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Savory Macarons?

post #1 of 10
Thread Starter 

Im trying to make some macaroons.

 

Trying to be creative, this idea comes by.

 

Im trying to make a Cheese feeling macarons, i have no idea which kind of cheese should i choose.

I have no experience on cheese due to here low demand on Cheese.

 

Pirere Hermes salted caramel macarons inspire me to make savory macarons.

 

Thx Chef

post #2 of 10

Made green olive macarons the other day - not exactly savory however.  The standard Pierre Herme macaron with some green colour as well as a little bit of cocoa to get an olive green.  Buttercream made with whole eggs and yolks into which I mixed a whole lot of chunks of green pimento stuffed olives.  They were fabulous - nice salty hit to foil the sweetness.  

 

DSCN1230.jpg

post #3 of 10
Thread Starter 

Thank you Chef =)

Any chance could get the buttercream recipe?

post #4 of 10

We did bacon maccaroons with some old bacon we had. Just cooked it to render all of the fat and ground it fine, we added it along with the almond flour and filled it with a bacon onion marmalade. Cutomers thought it weird but I liked it.

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post #5 of 10
Quote:
Originally Posted by Alric Tong Kwan Seng View Post

Thank you Chef =)

Any chance could get the buttercream recipe?

 


  • 1

 

  • 1 large egg
  • 1 large egg yolk
  • ¼ tsp cream of tartar
  • 125 grams sugar
  • 75 grams water
  • ½ tsp salt
  • 200 grams unsalted butter, room temp
  • 250 ml container of green olives, diced

 

Start the egg and yolk beating in the mixer with salt and the cream of tartar.  Boil together sugar and water and bring to 116C.  

When it reaches 116, drizzle in to the beaten eggs.  Cool to room temperature.  Add butter, if separates heat slightly to bring 

together.  Add chopped olives.  

 

Makes a pretty small batch - was just an experiment - but a successful one!

post #6 of 10
Thread Starter 
Quote:
Originally Posted by rat View Post

We did bacon maccaroons with some old bacon we had. Just cooked it to render all of the fat and ground it fine, we added it along with the almond flour and filled it with a bacon onion marmalade. Cutomers thought it weird but I liked it.


Bacon Macaroons! Nice! Never even heard of it. I will do research on it hehe =) thx Chef

 

Quote:
Originally Posted by chocdoc View Post



 


  • 1

 

  • 1 large egg
  • 1 large egg yolk
  • ¼ tsp cream of tartar
  • 125 grams sugar
  • 75 grams water
  • ½ tsp salt
  • 200 grams unsalted butter, room temp
  • 250 ml container of green olives, diced

 

Start the egg and yolk beating in the mixer with salt and the cream of tartar.  Boil together sugar and water and bring to 116C.  

When it reaches 116, drizzle in to the beaten eggs.  Cool to room temperature.  Add butter, if separates heat slightly to bring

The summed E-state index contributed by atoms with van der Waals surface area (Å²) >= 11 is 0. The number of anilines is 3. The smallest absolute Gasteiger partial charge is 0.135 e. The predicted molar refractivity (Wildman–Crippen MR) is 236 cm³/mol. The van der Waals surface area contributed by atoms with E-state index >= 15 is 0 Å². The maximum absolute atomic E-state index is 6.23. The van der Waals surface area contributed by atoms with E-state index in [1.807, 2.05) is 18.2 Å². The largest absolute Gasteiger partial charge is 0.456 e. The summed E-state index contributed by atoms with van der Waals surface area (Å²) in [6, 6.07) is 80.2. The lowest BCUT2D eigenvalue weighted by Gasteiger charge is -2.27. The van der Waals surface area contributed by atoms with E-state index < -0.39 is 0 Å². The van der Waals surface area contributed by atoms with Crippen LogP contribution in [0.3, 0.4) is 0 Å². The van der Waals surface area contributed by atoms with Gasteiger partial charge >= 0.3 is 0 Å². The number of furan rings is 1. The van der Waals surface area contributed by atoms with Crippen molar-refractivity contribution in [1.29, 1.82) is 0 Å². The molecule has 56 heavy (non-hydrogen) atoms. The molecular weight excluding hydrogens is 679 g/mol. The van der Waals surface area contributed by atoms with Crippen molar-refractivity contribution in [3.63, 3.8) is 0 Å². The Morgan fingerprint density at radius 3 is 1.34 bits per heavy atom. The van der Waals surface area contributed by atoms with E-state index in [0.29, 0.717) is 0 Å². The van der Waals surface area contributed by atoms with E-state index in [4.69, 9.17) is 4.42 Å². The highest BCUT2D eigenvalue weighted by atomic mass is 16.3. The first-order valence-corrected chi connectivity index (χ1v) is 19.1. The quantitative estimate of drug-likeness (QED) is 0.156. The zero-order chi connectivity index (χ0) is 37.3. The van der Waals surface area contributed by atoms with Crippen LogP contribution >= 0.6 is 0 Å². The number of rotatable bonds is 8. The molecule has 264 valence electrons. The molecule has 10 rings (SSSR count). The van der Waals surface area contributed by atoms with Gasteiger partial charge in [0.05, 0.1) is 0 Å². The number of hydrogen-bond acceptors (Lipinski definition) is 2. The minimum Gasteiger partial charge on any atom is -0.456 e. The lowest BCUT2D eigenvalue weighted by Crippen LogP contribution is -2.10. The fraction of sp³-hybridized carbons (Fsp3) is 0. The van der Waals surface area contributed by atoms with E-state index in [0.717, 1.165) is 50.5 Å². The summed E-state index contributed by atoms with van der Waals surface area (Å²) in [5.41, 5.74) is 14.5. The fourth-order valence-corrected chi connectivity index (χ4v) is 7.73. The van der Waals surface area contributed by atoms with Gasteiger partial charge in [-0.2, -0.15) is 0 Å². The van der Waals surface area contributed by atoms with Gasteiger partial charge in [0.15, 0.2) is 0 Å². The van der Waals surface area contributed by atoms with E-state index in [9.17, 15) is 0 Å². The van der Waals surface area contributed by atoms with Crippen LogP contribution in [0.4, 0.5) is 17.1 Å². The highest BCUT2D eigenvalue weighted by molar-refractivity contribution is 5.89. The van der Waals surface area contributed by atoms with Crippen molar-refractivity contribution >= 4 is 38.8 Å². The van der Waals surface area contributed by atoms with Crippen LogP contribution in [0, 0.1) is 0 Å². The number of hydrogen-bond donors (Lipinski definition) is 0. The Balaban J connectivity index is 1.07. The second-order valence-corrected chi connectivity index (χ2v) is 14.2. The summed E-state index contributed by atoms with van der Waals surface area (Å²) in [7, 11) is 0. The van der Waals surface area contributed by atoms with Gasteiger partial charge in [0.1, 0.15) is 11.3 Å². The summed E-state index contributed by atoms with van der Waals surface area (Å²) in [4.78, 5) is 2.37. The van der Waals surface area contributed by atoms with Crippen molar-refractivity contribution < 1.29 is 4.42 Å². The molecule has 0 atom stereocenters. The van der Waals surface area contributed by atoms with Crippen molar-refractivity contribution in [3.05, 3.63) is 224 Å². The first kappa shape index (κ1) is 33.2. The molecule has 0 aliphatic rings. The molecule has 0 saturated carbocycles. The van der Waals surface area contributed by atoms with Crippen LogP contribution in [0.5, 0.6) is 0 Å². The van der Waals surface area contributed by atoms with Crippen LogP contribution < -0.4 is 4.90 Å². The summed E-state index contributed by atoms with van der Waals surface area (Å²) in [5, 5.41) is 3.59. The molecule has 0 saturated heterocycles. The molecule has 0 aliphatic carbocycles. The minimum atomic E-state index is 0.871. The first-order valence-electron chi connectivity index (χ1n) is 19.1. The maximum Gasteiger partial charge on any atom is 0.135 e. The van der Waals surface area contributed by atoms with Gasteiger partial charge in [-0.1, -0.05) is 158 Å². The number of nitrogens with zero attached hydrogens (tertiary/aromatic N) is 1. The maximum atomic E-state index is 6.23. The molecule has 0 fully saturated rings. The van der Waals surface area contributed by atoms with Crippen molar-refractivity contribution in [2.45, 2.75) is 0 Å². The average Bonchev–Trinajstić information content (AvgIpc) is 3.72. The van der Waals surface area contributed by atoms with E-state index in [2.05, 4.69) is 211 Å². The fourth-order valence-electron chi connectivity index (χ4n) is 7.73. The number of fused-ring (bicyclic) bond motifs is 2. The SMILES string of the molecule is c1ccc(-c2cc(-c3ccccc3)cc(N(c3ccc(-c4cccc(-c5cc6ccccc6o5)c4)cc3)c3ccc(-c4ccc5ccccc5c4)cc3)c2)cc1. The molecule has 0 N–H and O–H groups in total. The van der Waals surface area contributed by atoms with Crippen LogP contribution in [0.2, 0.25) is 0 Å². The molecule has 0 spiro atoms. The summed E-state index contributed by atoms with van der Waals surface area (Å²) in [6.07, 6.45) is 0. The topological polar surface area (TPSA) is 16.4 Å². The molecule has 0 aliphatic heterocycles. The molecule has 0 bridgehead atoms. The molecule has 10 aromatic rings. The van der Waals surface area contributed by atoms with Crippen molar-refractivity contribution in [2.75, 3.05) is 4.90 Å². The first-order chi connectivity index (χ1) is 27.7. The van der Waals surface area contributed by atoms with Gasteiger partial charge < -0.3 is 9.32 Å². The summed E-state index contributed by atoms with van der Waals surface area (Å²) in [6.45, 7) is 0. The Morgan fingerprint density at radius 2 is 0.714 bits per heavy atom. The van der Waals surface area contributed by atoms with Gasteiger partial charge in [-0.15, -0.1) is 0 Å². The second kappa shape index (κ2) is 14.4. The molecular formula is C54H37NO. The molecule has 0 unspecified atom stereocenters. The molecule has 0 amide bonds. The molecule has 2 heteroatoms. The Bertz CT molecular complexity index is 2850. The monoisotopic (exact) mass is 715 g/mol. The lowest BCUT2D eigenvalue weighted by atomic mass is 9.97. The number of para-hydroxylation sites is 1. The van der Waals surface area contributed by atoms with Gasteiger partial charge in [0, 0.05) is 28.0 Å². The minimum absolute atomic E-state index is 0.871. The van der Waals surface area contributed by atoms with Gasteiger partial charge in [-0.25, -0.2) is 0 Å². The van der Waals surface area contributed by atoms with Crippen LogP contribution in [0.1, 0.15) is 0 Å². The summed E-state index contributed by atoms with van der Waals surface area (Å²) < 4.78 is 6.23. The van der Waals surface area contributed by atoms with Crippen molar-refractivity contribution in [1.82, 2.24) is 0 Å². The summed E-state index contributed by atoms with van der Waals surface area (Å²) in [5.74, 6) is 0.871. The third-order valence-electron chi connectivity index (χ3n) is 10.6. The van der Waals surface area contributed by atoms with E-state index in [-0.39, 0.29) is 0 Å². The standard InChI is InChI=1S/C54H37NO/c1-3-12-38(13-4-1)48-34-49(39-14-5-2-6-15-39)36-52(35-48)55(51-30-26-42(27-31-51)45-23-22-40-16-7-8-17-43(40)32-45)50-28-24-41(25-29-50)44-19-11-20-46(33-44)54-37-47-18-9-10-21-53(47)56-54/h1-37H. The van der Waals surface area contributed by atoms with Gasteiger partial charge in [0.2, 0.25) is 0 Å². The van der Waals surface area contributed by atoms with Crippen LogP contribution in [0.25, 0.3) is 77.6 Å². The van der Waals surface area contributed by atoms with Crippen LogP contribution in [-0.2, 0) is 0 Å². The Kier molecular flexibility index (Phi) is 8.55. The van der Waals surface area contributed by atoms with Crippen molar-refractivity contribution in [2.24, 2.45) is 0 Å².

together.  Add chopped olives.  

 

Makes a pretty small batch - was just an experiment - but a successful one!


Woah. What a great recipe =) Ill tried it after my exam. Thx you Chef ^^

post #7 of 10

I'm wondering what the cream of tartar does?  I feel like I should know this, but I don't! 

Sounds like a great recipe & one I'll be trying.

post #8 of 10

Cream of Tartar is an acid which essentially chemically cooks the egg and hardens your product.. Its what makes Royal Icing harden.

post #9 of 10
Actually cream of tartar does not "cook" the whites. excess agitation (whipping) causes the protein molecules to bond excessively to their neighbors and gather together in masses (coagulate). At that point they can no longer do their job on the watery bubble surface. The forces of surface tension start to take over again and the bubbles start to pop. The foam turns grainy, then clumpy, then watery, at which point it’s pretty much useless. Cream of tartar as well as other acids, or the copper ions found in a copper bowl preemptively plug up the proteins’ bonding sites Acids don’t affect the proteins’ bonding sites directly, though by changing the pH of the mixture they increase the number of free hydrogen molecules, and they gunk up the works quite nicely.
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post #10 of 10

I've been thinking of rosemary orange macarons lately.  I haven't made them yet but i;m thinking finely ground rosemary in the cookies then orange italian buttercream for filling. 

 

If you want to make cheese filling you need to find a way to make it smooth/creamy.  Maybe mix a cream cheese, goat cheese or queso fesco with a tangy finely shredded cheese like manchego, or extra sharp cheddar. 

 

We make raspberry cheesecake macarons in the resteraunt right now that have a circle of baked cheesecake in place of a creamy filling.  We make a french cheesecake and bake it off in sheets then cut it out the size of the cookies.  If you use a recipe for savory cheesecake just remember to consider how it will pair with the sweet shell.

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